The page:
Discover the trail challenge before you go: Trail Hikes by Daryl Warren | Columns


Want to know how hard or easy a hike will be before you tackle it? There are several different assessment methods out there, so after doing some research you may come out more confused than at the beginning. I will try to make this easy enough so that you can accurately assess which trail you are about to hike.

Shenandoah National Park in Virginia uses a numerical formula that actually requires algebraic knowledge to determine the degree of difficulty. After grouping the numbers for elevation gain and distance in miles, the square root of the product yields a number which is then applied to the difficulty ratings of Easy, Moderate, Moderately Strenuous, Exhausting, and Very Exhausting. Too complicated for me.

The Sierra Club website states that the United States and Canada “use the Yosemite decimal system to rate the difficulty of hikes, trails, and climbs.” This system has five levels, ranging from accessible dirt roads to rock climbing. They are: Class 1, Class 2, up to Class 5, 1 being the easiest and 5 the most difficult (climbing only).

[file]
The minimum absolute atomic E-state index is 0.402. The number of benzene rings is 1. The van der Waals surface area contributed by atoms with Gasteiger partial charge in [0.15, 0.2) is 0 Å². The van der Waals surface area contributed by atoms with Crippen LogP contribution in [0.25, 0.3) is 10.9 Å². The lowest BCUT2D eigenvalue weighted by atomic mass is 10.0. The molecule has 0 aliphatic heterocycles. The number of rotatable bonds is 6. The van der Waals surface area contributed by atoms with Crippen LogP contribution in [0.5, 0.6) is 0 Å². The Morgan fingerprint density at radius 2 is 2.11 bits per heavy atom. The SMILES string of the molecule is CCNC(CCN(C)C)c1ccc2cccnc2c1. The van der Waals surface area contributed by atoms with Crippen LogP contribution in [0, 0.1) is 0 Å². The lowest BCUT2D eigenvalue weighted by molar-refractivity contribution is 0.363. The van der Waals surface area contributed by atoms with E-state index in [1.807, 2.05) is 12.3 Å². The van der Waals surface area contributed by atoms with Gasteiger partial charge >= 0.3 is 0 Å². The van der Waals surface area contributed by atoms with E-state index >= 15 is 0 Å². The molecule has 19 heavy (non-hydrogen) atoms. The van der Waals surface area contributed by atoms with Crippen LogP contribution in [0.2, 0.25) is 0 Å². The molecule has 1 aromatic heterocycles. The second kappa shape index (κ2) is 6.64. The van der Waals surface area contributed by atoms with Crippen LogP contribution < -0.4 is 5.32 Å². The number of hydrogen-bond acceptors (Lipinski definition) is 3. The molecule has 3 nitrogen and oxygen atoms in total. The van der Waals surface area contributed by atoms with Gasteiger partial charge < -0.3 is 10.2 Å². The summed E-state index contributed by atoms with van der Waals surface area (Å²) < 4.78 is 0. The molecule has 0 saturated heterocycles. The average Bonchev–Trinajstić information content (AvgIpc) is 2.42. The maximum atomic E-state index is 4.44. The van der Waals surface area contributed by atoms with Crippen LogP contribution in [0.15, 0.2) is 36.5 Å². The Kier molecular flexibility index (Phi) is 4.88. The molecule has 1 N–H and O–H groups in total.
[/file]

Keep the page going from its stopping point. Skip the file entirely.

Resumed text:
Class 1 is a low risk hike on a well marked trail. The most frequently used trails are in this class where you will have slight elevation changes but will not need any technical equipment beyond hiking boots and poles.

Class 2 is rated easy to moderate, but sometimes requires traversing non-technical scree, embankments, or a slippery snowpack.

Class 3 hikes can include rough terrain where you will encounter very steep inclines and may need to use your hands to climb or cross. It is a good idea to wear ropes.

The trails classified in class 4 are more mountaineering routes than hiking trails. Unstable terrain and excessive exposure require the use of technical equipment.

Class 5 is reserved for climbing, which can hardly be included in the hiking genre.

Keep in mind that the above scoring system is the Yosemite decimal system. It is important to know before your hike which rating system is being used. For example, the National Forest Trail Matrix ranks Class 1 as the hardest through to Class 5 – the easiest.

I have hiked trails that display signs such as ‘really steep climb’ but this type of description is not included in the published trail details.

Suffice to say that it is important to do your research before going on a hike on an unknown trail. The website is a good starting point for understanding rating scales. https // / whats-a-hiking-trail-difficulty-rating-scale. One of the best sources of information comes from the hikers who have done it.

Good trails and have fun there.

Daryl Warren has been a serious hiker for many years.

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